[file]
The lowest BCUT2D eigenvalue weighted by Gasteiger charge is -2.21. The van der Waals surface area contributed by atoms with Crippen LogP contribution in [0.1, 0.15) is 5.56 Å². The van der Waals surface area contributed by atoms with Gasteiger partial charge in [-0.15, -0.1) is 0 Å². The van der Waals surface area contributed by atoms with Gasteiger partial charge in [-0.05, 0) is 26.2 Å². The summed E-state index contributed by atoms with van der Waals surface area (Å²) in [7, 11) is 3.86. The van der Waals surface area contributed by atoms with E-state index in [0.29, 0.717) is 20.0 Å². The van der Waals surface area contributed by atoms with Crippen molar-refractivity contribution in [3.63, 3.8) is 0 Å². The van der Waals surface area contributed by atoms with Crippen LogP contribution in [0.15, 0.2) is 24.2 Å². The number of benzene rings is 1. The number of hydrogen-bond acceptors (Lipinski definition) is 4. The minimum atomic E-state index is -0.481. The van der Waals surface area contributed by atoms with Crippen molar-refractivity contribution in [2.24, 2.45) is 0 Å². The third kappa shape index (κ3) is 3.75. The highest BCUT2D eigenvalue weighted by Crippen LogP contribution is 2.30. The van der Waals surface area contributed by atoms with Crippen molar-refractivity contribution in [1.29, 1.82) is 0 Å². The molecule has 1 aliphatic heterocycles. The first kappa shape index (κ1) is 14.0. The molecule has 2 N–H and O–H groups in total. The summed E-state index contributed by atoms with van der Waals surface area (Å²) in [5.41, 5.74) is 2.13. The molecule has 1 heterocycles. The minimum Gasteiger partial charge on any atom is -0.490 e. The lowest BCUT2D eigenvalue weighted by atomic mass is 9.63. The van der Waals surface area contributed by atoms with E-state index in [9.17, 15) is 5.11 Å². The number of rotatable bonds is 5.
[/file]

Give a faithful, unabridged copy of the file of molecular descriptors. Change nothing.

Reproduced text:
The lowest BCUT2D eigenvalue weighted by Gasteiger charge is -2.21. The van der Waals surface area contributed by atoms with Crippen LogP contribution in [0.1, 0.15) is 5.56 Å². The van der Waals surface area contributed by atoms with Gasteiger partial charge in [-0.15, -0.1) is 0 Å². The van der Waals surface area contributed by atoms with Gasteiger partial charge in [-0.05, 0) is 26.2 Å². The summed E-state index contributed by atoms with van der Waals surface area (Å²) in [7, 11) is 3.86. The van der Waals surface area contributed by atoms with E-state index in [0.29, 0.717) is 20.0 Å². The van der Waals surface area contributed by atoms with Crippen molar-refractivity contribution in [3.63, 3.8) is 0 Å². The van der Waals surface area contributed by atoms with Crippen LogP contribution in [0.15, 0.2) is 24.2 Å². The number of benzene rings is 1. The number of hydrogen-bond acceptors (Lipinski definition) is 4. The minimum atomic E-state index is -0.481. The van der Waals surface area contributed by atoms with Crippen molar-refractivity contribution in [2.24, 2.45) is 0 Å². The third kappa shape index (κ3) is 3.75. The highest BCUT2D eigenvalue weighted by Crippen LogP contribution is 2.30. The van der Waals surface area contributed by atoms with Crippen molar-refractivity contribution in [1.29, 1.82) is 0 Å². The molecule has 1 aliphatic heterocycles. The first kappa shape index (κ1) is 14.0. The molecule has 2 N–H and O–H groups in total. The summed E-state index contributed by atoms with van der Waals surface area (Å²) in [5.41, 5.74) is 2.13. The molecule has 1 heterocycles. The minimum Gasteiger partial charge on any atom is -0.490 e. The lowest BCUT2D eigenvalue weighted by atomic mass is 9.63. The van der Waals surface area contributed by atoms with E-state index in [9.17, 15) is 5.11 Å². The number of rotatable bonds is 5.